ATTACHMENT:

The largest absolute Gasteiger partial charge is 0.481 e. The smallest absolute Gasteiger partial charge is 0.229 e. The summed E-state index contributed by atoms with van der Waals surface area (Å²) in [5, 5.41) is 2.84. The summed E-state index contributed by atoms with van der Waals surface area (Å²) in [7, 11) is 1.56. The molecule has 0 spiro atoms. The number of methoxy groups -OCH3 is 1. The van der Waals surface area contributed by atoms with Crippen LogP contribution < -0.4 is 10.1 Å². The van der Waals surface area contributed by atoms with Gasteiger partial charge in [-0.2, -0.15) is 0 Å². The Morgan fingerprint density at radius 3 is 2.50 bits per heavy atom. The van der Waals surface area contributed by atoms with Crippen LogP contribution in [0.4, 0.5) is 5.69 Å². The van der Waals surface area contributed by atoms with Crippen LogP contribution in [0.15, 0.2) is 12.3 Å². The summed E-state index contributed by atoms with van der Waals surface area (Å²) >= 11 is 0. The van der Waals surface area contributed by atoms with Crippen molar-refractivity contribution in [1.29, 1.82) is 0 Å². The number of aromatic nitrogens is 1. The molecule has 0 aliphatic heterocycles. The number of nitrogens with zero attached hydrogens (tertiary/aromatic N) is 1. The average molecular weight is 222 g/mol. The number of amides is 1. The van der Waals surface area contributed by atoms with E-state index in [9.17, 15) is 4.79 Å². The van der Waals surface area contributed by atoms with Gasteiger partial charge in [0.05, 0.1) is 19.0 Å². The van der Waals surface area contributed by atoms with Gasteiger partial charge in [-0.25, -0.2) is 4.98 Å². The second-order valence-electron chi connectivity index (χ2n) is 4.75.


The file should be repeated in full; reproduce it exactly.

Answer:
The largest absolute Gasteiger partial charge is 0.481 e. The smallest absolute Gasteiger partial charge is 0.229 e. The summed E-state index contributed by atoms with van der Waals surface area (Å²) in [5, 5.41) is 2.84. The summed E-state index contributed by atoms with van der Waals surface area (Å²) in [7, 11) is 1.56. The molecule has 0 spiro atoms. The number of methoxy groups -OCH3 is 1. The van der Waals surface area contributed by atoms with Crippen LogP contribution < -0.4 is 10.1 Å². The van der Waals surface area contributed by atoms with Gasteiger partial charge in [-0.2, -0.15) is 0 Å². The Morgan fingerprint density at radius 3 is 2.50 bits per heavy atom. The van der Waals surface area contributed by atoms with Crippen LogP contribution in [0.4, 0.5) is 5.69 Å². The van der Waals surface area contributed by atoms with Crippen LogP contribution in [0.15, 0.2) is 12.3 Å². The summed E-state index contributed by atoms with van der Waals surface area (Å²) >= 11 is 0. The van der Waals surface area contributed by atoms with Crippen molar-refractivity contribution in [1.29, 1.82) is 0 Å². The number of aromatic nitrogens is 1. The molecule has 0 aliphatic heterocycles. The number of nitrogens with zero attached hydrogens (tertiary/aromatic N) is 1. The average molecular weight is 222 g/mol. The number of amides is 1. The van der Waals surface area contributed by atoms with E-state index in [9.17, 15) is 4.79 Å². The van der Waals surface area contributed by atoms with Gasteiger partial charge in [0.05, 0.1) is 19.0 Å². The van der Waals surface area contributed by atoms with Gasteiger partial charge in [-0.25, -0.2) is 4.98 Å². The second-order valence-electron chi connectivity index (χ2n) is 4.75.